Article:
Investigating Plant-Based Nutrition with The Wellness Forum’s Dr. Pam Popper
September 13, 2013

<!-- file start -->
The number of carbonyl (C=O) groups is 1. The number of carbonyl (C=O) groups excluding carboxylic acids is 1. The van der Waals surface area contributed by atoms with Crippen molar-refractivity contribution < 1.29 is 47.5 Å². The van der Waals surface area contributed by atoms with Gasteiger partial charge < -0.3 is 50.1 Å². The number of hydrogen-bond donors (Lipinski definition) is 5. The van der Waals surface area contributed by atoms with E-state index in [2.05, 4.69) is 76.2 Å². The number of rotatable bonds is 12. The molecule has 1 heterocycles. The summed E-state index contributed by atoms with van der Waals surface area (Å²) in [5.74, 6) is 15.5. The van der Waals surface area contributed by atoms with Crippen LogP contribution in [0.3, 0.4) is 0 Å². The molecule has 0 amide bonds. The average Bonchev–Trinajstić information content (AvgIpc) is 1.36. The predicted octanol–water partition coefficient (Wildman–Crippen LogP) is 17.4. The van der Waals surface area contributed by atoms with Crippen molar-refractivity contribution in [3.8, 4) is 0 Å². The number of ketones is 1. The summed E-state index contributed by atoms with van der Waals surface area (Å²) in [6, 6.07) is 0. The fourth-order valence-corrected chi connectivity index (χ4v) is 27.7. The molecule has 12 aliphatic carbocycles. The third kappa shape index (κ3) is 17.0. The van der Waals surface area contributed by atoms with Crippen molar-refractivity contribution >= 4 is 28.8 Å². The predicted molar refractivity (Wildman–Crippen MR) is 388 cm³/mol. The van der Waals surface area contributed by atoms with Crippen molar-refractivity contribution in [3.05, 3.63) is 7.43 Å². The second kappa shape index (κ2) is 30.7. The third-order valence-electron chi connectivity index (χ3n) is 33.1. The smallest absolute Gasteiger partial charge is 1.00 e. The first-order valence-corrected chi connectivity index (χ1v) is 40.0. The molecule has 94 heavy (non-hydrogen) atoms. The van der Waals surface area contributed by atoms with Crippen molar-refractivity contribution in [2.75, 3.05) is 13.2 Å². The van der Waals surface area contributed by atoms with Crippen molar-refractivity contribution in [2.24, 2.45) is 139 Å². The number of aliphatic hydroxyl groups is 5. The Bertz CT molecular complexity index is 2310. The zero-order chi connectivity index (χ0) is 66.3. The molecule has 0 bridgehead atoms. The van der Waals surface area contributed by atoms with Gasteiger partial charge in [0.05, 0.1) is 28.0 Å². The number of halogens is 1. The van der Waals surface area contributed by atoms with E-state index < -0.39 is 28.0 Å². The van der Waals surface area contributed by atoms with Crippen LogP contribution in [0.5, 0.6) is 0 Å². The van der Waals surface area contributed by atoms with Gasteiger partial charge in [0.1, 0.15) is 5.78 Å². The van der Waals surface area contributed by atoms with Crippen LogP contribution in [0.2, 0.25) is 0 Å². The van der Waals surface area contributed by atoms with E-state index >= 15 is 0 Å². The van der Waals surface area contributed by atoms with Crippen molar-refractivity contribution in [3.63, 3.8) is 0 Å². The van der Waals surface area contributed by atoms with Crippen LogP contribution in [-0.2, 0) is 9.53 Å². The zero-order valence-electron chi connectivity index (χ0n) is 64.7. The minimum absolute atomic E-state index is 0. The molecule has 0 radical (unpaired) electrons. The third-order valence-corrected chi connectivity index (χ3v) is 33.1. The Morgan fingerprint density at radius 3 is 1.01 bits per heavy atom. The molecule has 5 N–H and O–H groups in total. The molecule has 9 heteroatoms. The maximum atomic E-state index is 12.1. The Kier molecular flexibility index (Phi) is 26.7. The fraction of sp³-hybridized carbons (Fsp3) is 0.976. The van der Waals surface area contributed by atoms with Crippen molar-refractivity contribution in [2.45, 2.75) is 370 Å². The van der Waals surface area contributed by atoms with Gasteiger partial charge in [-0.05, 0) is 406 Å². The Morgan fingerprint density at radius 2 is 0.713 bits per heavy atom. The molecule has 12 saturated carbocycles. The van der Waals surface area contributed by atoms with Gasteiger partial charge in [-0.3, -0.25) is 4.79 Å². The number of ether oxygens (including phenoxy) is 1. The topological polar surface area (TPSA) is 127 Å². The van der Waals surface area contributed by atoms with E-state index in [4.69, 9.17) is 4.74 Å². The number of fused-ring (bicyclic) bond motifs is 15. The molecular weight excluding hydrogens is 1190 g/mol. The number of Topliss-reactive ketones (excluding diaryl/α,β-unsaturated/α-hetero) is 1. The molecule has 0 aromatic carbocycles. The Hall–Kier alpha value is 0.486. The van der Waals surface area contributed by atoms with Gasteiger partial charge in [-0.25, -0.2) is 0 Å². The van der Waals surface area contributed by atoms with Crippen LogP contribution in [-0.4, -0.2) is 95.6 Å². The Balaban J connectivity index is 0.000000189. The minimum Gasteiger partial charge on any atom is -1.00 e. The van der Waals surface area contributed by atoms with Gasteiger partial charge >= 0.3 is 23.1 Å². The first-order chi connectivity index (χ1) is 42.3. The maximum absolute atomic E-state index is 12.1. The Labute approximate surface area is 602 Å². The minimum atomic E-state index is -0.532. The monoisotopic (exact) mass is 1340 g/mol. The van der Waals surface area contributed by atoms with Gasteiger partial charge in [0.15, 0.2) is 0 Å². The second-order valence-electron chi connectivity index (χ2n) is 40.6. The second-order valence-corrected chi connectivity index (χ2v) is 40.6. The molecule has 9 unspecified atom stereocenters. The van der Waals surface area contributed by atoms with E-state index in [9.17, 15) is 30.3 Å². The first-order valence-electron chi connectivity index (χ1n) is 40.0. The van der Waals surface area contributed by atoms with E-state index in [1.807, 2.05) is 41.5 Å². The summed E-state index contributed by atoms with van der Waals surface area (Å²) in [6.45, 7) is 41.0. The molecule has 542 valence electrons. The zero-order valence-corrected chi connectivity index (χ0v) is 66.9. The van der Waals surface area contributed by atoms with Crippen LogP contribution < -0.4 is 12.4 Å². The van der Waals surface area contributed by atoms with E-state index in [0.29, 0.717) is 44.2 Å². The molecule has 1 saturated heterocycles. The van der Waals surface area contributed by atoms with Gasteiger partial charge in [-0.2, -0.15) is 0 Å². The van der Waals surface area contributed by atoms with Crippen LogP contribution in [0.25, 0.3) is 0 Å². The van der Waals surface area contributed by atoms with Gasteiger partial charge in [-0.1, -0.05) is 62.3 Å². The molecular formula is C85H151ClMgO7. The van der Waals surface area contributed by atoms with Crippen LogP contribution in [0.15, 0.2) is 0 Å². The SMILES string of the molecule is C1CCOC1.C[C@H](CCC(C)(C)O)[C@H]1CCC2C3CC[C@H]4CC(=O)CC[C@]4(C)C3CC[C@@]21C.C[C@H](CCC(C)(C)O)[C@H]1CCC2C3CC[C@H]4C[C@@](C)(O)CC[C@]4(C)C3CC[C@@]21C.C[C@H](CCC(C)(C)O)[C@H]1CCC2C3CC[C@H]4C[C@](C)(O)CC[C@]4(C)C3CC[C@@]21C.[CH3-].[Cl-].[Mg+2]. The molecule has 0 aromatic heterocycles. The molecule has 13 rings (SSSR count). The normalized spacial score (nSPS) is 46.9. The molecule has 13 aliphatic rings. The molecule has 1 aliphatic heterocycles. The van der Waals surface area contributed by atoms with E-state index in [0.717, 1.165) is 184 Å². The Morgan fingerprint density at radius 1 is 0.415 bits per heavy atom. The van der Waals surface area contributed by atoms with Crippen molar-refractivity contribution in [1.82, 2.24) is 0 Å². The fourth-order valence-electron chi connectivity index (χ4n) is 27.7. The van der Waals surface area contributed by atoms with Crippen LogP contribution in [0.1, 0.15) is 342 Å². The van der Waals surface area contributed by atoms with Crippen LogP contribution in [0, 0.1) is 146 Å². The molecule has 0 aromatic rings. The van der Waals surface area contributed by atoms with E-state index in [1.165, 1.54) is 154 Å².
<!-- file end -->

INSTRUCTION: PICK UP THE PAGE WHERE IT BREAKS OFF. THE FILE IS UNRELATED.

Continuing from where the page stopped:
JOHN SHEGERIAN: Welcome back to Green is Good, and we’re going to Columbus, Ohio, to have Doctor Pam Popper on with us. Welcome to Green is Good, Doctor Pam Popper. DR. PAM POPPER: Well, thank you for having me. It’s a pleasure. JOHN SHEGERIAN: And, we’re going to be talking today about wellness and about the great movie and book, Forks Over Knives, and the whole phenomena of eating well, taking care of ourselves, and veganism but before we get into talking about all these great things, can you share with us a little bit your journey, Doctor Pam Popper, and how you even got to this position and why you’re one of the leading advocates and thought leaders on these important topics? DR. PAM POPPER: Well, it’s an interesting story because I really had no interest in health and diet and didn’t grow up thinking I wanted to be in the nutrition business or anything like that and I think this is important. My habits were the worst of anybody you’ve ever talked to in your entire life and that’s good because I’ve been through the process of changing my diet from one that was just awful to one that’s optimal and I know what that’s all about. I know the difficulties that you can encounter and that sort of thing, although it’s a lot easier than people think it is, but anyway, what happened to me is I spent the first 20 years of my adult life in sales and marketing and just having jobs and not taking very good care of myself, eating cookies and three pots of coffee a day. People used to tell me I was energetic, which I kind of find funny now, and by accident, I rented a book written by John McDougall, who’s in the movie, and here was a medical doctor who had been curing disease with diet for 25 years and I never heard of anything like this. It just fascinated me and so I decided I would change my own diet and my family’s diet and one thing led to another and the more I read about it and found about it, the more passionate I became about and at some point in time, it turned into a career, not just a self improvement project, and so that’s why we’re here today having this conversation. JOHN SHEGERIAN: That’s awesome and I’m so thankful for that intro because we’re going to be talking about plant-based nutrition and there’s two website. I’m on one right now. I’m going to ForksOverKnives.com, which is an amazing movie. It’s a wonderful book but also, the WellnessForum.com so these are two important websites for our listeners out there to bookmark and use and engage with but I want you to talk a little bit about plant-based nutrition. What does that really mean for adults and children, not only across the United States. We have listeners all over the world so what does plant-based nutrition even mean? What’s the umbrella? DR. PAM POPPER: What is it? Well, we’ll start with a concept I think everybody can understand, which is that there is a specific and good diet, optimal diet for human beings just as there is a specific and optimal diet for every creature on the planet. Cats eat a different diet than elephants than gorillas than zebras than house cats than humans, etcetera so what we’re talking about is the diet that’s ideal for humans and your principal food groups are going to be fruits, vegetables, whole grains, and legumes so people who live on a plant-based diet like me eat lots of beans and rice and vegetables and big salads and fresh fruit and potatoes and corn and the foods that humans have traditionally lived on for thousands and thousands and thousands of years and it’s a very high fiber, low fat diet and it’s very important to minimize the fat, drink lots of fresh water every day, and that’s it and people say is it really that simple? It really, really is and you just try to stay away from so much packaged food and processed food. I think one of the big awakenings for me was when I started looking at the labels on the stuff I was buying at the store and realized that for a lot of it, there wasn’t even any food in it. I needed to go back to the produce section and buy the food I was going to eat there. JOHN SHEGERIAN: Talk a little bit about the benefits. Our listeners want to know that if they switch from their Big Macs and their Twinkies — and there’s nothing the matter with that. That’s their business. We’re not being judgmental — but if they start eating beans and rice and salads and soups, what’s the benefit? DR. PAM POPPER: Well. the benefits are amazing and the first thing is you get to avoid most of the common degenerative conditions that so many of our friends are suffering from. I’m 57 years old and I have a lot of friends who are diabetic, who have had cancer, who have had surgeries and procedures and they’re taking medications and you don’t have to worry about that stuff most of the time. If you’ve already developed some of those conditions, you can expect that you’re most likely going to be able to eat your way out of those conditions. You ate your way in. You can eat your way out. Weight; you maintain optimal weight easily. I eat a lot of food, I eat whenever I’m hungry, and my weight doesn’t vary by six ounces from day to day so I’m leaner now than I was when I was 20 with absolutely no effort and here is the key: Not only do you get all these fabulous benefits, but once you learn how to prepare the food properly, you eat fabulous, wonderful delicious food. I’ve had so many carnivores as guests in my home or taken them out for a plant-based meal at a local restaurant, ordered for them, and they all say the same thing, ‘My gosh, I thought people like you lived on tree bark and pine cones. This stuff is fabulous,’ so they love the food if you prepare it right and serve it to them so you enjoy food, you’re never hungry, you eat as much as you want, and you enjoy optimal health and lots of energy. Those are the benefits. JOHN SHEGERIAN: You talked about your children a little while ago. I assume you have a few children. DR. PAM POPPER: I have two. JOHN SHEGERIAN: And, are they following mom’s footsteps? DR. PAM POPPER: Not so much. The younger one’s starting to, but the hard part about this is that sometimes, you might have heard the saying, ‘It’s hard to be a prophet in your own land,’ so I’ve influenced some people. My dad eats a really, really healthy diet and that’s one of the things that we really enjoy and share and he’s 82 and he’s optimally healthy. Gosh, he weighs what he weighed when he graduated from high school at the age of 82 and mentally sharp. My dad has just lost nothing mentally so I’ve influenced some members of my family. Others, not so much. I think the key, if you’re all excited about this, and it’s kind of a mistake I made early on, is I was almost evangelical and I’ve learned to be a little quieter and wait for teachable moments and people that know me gradually come around. I’ve influenced some good friends to change their habits and I think I’ll win in the end with everybody because sooner or later, bad things happen to people who don’t eat well and then they show up on my doorstep. JOHN SHEGERIAN: Isn’t that true? And I think also, our youth — because I have two young children also and they’re in their early 20s. I think when we’re younger, our bodies can do more with the processing the junk whereas, as we get older, we become much more susceptible so I think you’re right. I think you’re going to win in the end on all levels. I think everyone’s going to come your way. There’s still an unbelievable proliferation of fast food, junk food, sodas, and things of that such. Why don’t more people know about all the great work you’re doing at The Wellness Forum and Forks Over Knives and veganism? Why is still sort of a small group that’s involved with this way of eating? DR. PAM POPPER: That’s a great question and I always proceed what I say with I don’t want to sound like a conspiracy theorist. If you add up all the money that is spent on traditional health care, which means drugs, surgeries, procedures, hospitalization and then you add to it the agricultural organizations and the money that they make and the farmers and the food producers and the whole nine yards, you’re talking about trillions and trillions and trillions of dollars every year and so the vested interests have a good reason to protect their financial interests to not have people know this message so that’s why medical school still focuses on drugs and surgeries, which are sometimes needed, by the way. We want to say in with the good and out with the bad part but there’s just no focus on nutrition in medical school. Dieticians are taught about the traditional food pyramid and the USDA puts out that eating scheme every few years and the USDA is an advocacy organization for farmers so of course, they’re going to protect their farmers’ interests and they’re not going to tell people to eat less of foods they produce so if you add all this up, what we’re talking about is a few dozen doctors and health professionals in the country who have had these spectacular results with their members, patients, however their schemes work in terms of reaching people and we are getting a louder voice. Forks Over Knives has helped to bring this message to the mainstream public and that’s helped a lot but we have a lot to overcome because it really isn’t a billion-dollar advertising budget for broccoli and asparagus like there is for drugs, right? JOHN SHEGERIAN: That’s so well put and for our listeners out there, we’re so excited and we’re so lucky to have with us today Doctor Pam Popper. We’re talking about two organizations: Forks Over Knives, which is the book, the China study, and then became the movie and also, the cookbook but then also, Pam runs The Wellness Forum and people can go and actually get Doctor Popper’s services at WellnessForum.com and I’m on your website right now. Talk a little bit about what the tenets in Forks Over Knives is, about all of the fallacies that we’ve grown up with and we’ve heard about; getting enough protein, eating oils, and also the benefits or non-benefits of dairy products. DR. PAM POPPER: Well, those are just great examples of I call it dietary mythology. You start with the protein issue. People think that they can’t get enough protein and the reality is most people are eating too much. Protein needs are like 2.5% of calories so it’s really easy to get enough protein. You can’t eat enough calories every day, not matter what foods you eat, without getting enough protein and then we’ve been told that oils are heart healthy. There’s nothing further from the truth. We now have the technology to take products and we know that they’re filled with mono and polyunsaturated fat just like saturated fat. We can do the brachial artery tourniquet test on a person who’s consumed olive oil and you see arterial constriction like you do when people eat saturated fat and then we’ve been told that dairy products and calcium are helpful for building strong bones. Not true. If you take a look at the four studies that have been done all independent of one another, we used one of them in the movie but there are four total, all of these research groups concluded the same thing, which is the more calcium intake in a country, the higher the fracture rate so what we’ve been told is a lot of untruth about diet and a lot of these have been fueled by special interest. Who tells us that dairy products build good bones? The dairy industry and we live in America so I respect their right to advertise but somebody’s got to be out there saying, ‘Listen, that’s an advertisement. It’s not a health message. You need to look at the research and see what the research says,’ so the movie addresses a lot of that. We address the dietary miss. We address the idea that illness is some random genetically induced thing because all the patients in the movie eat their way out of their disease, which, by the way, is a pretty predictable result, not just the patients in the movie but what we see in our office and what the other doctors in the movie experience in their practices and it’s a hopeful message because you know, if you really think that disease is just some random thing that just strikes you when you’re walking down the sidewalk because it’s just isn’t your lucky day, that kind of makes you a helpless victim but if you know it’s your diet and if you change your diet, you can change your health, that’s an empowering message and that’s the one we wanted to give people. JOHN SHEGERIAN: That’s great and we have about three minutes left, Doctor Popper, but here’s the issue. People hear about eating this way and they hear about plant-based diets. Is it more expensive than other traditional diets in America? DR. PAM POPPER: Absolutely not. Some of the worst things people eat are the most expensive things they eat. You can eat lots of beans and rice and potatoes and foods that are health promoting and that by the way, people like — people love potatoes. They’re excited to hear that they can go back to eating them again, so you can eat much better and actually, some of the folks in the movie, including me, were involved in a project in Sacramento a couple of years ago where we taught people who were eating out of the food bank, the working poor, we taught them how to this and they reversed their diseases and lost weight just like people who are more economically advantaged, if you will, so it actually makes the grocery bill go down. It’s cheaper to eat better and that’s before you even start considering the prescription drugs and the co-pays for doctor visits. There’s no free health care in America anymore. Everybody’s paying a co-pay of some sort so when you start getting rid of the drugs and the doctor visits and that sort of thing and you look at the food bill, almost everybody saves a bunch of money when they adopt this diet. JOHN SHEGERIAN: And, also, Doc, the last question is we love to give solutions on this show and you’ve been so inspiring. You’ve told us about the problems and also, you’ve shared what the opportunities are in terms of better health, lower bills, and just general good feeling here. How do people get involved? How does listeners right now, sitting wherever they are sitting, how do they get started? DR. PAM POPPER: Well, a couple things I’ll recommend: If you haven’t seen the movie, watch the movie. It’ll inspire you. The companion book, which I was privileged to co-author, has a lot of great recipes and answers a lot of the questions that we’ve been talking about on the show. At Wellness Forum, you can join The Wellness Forum. We’ll teach you how to do it from any place. You can come to where we are if you live near our center. If not, we have virtual membership. You can learn at home with books and DVDs and conference calls and that sort of thing but just start down the path of doing this and when people are a little hesitant, I tell them, ‘Look, why don’t you just try it. If you don’t like the better health, the lost weight, the more energy, the whole nine yards, you can just always go back to cheeseburgers and French fries but why don’t you just dive in and try it with the idea that if you don’t like it, you can go back but I think once you try it, you’ll be like me. You’ll be a lifer because life is just better when you eat this way.’ JOHN SHEGERIAN: That is so nice and for our listeners out there, please go to these two important websites: WellnessForum.com and ForksOverKnives. Doctor Pam Popper, you are an amazing ambassador of good nutrition and health and truly living proof that green is good. DR. PAM POPPER: Thank you.